The board isn’t the greatest quality, but all it’s doing is holding card piles up so it’s not really that important.
It even comes with a dry erase marker and board that the Marshal can use to record guesses!
How does the game play?
I love the bluffing and deduction aspect of this game, especially how tight it is in a 2-player game. Most deduction games I know are party games or games with multiple players.
Fugitive is a hard fight between two players while one tries to be evasive and the other tries to deduce just how they are being evasive.
You know, like your first couple of dates.
We played this game three times to get ready for the review, and the Fugitive won all three times. However, two of them were really close, and the last game came down to what was essentially a manhunt (I had revealed the 41 card, so I knew she was going to play 42 next and win outright, and I had to do a “multiple guess and get them all right” turn…and promptly lost).
The Marshal is definitely the harder part to play, just because you are using your deductive reasoning to win. The Fugitive is just using wits and guile, and bluffing.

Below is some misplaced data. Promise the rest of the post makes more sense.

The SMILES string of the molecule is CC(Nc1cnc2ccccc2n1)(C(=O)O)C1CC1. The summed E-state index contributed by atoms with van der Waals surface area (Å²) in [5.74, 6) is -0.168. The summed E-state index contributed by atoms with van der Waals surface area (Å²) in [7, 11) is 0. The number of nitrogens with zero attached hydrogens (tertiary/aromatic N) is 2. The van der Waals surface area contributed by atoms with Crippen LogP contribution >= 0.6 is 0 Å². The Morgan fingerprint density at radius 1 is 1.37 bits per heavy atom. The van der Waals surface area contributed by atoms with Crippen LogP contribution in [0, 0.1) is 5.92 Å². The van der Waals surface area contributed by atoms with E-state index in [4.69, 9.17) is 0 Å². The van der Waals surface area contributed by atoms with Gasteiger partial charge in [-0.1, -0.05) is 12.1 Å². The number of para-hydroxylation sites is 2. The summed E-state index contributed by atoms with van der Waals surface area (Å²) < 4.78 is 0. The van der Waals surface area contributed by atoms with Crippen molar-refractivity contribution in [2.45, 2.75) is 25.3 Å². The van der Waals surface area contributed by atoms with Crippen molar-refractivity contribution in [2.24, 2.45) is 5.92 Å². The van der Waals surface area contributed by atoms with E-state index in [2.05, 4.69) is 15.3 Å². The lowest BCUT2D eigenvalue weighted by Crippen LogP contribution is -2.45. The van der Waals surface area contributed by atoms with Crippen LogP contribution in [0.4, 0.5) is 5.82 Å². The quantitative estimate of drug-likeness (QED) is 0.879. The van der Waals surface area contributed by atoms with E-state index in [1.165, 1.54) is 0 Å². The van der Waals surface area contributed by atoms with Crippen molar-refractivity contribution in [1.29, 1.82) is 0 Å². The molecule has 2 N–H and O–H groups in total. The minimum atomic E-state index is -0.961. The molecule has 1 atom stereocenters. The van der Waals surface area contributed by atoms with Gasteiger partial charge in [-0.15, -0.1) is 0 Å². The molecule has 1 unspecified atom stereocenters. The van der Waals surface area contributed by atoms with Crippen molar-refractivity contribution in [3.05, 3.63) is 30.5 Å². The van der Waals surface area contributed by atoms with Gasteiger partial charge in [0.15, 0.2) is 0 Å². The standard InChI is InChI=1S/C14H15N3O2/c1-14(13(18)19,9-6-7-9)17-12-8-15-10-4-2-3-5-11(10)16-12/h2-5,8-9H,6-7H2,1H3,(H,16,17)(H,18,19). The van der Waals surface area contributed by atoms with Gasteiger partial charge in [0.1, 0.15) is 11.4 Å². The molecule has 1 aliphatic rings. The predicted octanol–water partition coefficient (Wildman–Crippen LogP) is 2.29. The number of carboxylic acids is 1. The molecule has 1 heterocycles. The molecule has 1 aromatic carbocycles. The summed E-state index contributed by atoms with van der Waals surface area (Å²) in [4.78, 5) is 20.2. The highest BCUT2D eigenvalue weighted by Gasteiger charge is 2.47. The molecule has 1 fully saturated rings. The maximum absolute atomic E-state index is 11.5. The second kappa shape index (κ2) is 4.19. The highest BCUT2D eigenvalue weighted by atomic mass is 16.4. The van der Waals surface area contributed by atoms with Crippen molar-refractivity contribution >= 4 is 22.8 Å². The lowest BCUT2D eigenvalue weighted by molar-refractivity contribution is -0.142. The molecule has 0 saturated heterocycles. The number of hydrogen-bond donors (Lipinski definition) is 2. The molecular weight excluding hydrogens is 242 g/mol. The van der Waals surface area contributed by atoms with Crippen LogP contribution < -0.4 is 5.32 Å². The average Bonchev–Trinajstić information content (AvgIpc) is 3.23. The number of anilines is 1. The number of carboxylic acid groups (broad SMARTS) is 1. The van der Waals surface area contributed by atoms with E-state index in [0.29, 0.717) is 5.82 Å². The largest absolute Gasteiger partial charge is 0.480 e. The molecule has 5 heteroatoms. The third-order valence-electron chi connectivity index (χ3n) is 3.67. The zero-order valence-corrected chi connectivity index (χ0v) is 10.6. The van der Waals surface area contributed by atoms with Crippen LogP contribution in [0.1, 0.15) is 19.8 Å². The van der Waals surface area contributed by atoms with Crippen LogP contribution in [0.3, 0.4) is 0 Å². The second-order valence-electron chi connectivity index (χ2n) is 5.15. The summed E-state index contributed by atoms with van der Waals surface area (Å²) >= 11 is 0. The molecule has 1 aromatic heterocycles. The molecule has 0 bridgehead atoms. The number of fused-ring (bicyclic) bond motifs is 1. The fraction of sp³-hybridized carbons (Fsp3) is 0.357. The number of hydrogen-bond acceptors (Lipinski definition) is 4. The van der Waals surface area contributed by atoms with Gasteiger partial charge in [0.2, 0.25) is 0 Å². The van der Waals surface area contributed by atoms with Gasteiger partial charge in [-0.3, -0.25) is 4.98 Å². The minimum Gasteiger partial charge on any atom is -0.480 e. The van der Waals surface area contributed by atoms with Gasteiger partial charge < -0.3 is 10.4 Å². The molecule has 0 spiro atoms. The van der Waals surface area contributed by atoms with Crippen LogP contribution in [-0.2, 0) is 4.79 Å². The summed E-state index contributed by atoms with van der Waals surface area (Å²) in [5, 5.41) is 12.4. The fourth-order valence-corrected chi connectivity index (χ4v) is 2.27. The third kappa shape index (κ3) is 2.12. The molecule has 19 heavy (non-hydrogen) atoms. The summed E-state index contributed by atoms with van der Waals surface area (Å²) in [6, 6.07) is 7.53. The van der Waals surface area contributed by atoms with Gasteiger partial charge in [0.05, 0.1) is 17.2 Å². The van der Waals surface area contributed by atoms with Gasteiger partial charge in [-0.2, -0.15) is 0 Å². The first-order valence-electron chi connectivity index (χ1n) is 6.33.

The interplay between the players is quite neat, even if you don’t use Tommy Lee Jones quotes. There’s that frantic feeling as the Fugitive if you only have one hideout remaining. Or as the Marshal if you see hideouts accumulating unrevealed.
The fact that the Marshal is drawing cards too is key, since any card you draw as the Marshal is a card that the Fugitive can’t use. If you draw the 26, for example, you know that you never have to guess 26. So you drawing cards is also tightening the dragnet.
The game also comes with random event cards that can add to the chaos, but we didn’t try them out (Editor: Ok, that’s you thrown out of the Union of Reviewing Geniuses). They would definitely add to the randomness, but I’m not sure they’re necessary. At least not at the beginning.
The suspense involved in just the regular game is quite high.
Fugitive only takes 10-20 minutes to play, so it’s the perfect lunchtime game at work. Or a perfect filler while you’re waiting for other, more AP-prone players to finish their own game.
I’m glad I picked up Fugitive. It’s well worth your time and money, and you can buy it directly from Tim Fowers’ web site or at most any game retailer.
(This review was written after 3 plays)